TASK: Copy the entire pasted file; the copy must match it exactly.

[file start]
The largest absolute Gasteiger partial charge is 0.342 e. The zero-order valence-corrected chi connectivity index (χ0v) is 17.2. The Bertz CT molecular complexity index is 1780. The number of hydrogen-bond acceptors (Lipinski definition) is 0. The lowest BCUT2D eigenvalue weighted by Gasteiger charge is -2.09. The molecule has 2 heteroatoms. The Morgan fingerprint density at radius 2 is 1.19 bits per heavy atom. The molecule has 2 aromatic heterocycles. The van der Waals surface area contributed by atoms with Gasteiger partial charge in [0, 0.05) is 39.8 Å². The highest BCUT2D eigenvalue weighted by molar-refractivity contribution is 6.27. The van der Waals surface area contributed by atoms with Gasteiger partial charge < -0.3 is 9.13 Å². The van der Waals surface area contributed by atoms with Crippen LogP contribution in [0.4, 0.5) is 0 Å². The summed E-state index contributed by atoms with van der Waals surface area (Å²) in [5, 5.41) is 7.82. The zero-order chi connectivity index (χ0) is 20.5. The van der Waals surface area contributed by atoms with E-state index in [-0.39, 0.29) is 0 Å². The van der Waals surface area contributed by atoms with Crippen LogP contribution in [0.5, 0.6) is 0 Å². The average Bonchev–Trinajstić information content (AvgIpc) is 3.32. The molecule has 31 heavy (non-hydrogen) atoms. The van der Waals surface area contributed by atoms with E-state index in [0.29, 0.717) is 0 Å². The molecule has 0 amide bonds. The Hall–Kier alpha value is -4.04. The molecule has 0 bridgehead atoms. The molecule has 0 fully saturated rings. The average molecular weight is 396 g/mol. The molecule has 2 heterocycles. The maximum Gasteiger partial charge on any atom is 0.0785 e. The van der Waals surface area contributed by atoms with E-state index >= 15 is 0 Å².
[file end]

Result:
The largest absolute Gasteiger partial charge is 0.342 e. The zero-order valence-corrected chi connectivity index (χ0v) is 17.2. The Bertz CT molecular complexity index is 1780. The number of hydrogen-bond acceptors (Lipinski definition) is 0. The lowest BCUT2D eigenvalue weighted by Gasteiger charge is -2.09. The molecule has 2 heteroatoms. The Morgan fingerprint density at radius 2 is 1.19 bits per heavy atom. The molecule has 2 aromatic heterocycles. The van der Waals surface area contributed by atoms with Gasteiger partial charge in [0, 0.05) is 39.8 Å². The highest BCUT2D eigenvalue weighted by molar-refractivity contribution is 6.27. The van der Waals surface area contributed by atoms with Gasteiger partial charge < -0.3 is 9.13 Å². The van der Waals surface area contributed by atoms with Crippen LogP contribution in [0.4, 0.5) is 0 Å². The summed E-state index contributed by atoms with van der Waals surface area (Å²) in [5, 5.41) is 7.82. The zero-order chi connectivity index (χ0) is 20.5. The van der Waals surface area contributed by atoms with E-state index in [-0.39, 0.29) is 0 Å². The van der Waals surface area contributed by atoms with Crippen LogP contribution in [0.5, 0.6) is 0 Å². The average Bonchev–Trinajstić information content (AvgIpc) is 3.32. The molecule has 31 heavy (non-hydrogen) atoms. The van der Waals surface area contributed by atoms with E-state index in [0.29, 0.717) is 0 Å². The molecule has 0 amide bonds. The Hall–Kier alpha value is -4.04. The molecule has 0 bridgehead atoms. The molecule has 0 fully saturated rings. The average molecular weight is 396 g/mol. The molecule has 2 heterocycles. The maximum Gasteiger partial charge on any atom is 0.0785 e. The van der Waals surface area contributed by atoms with E-state index >= 15 is 0 Å².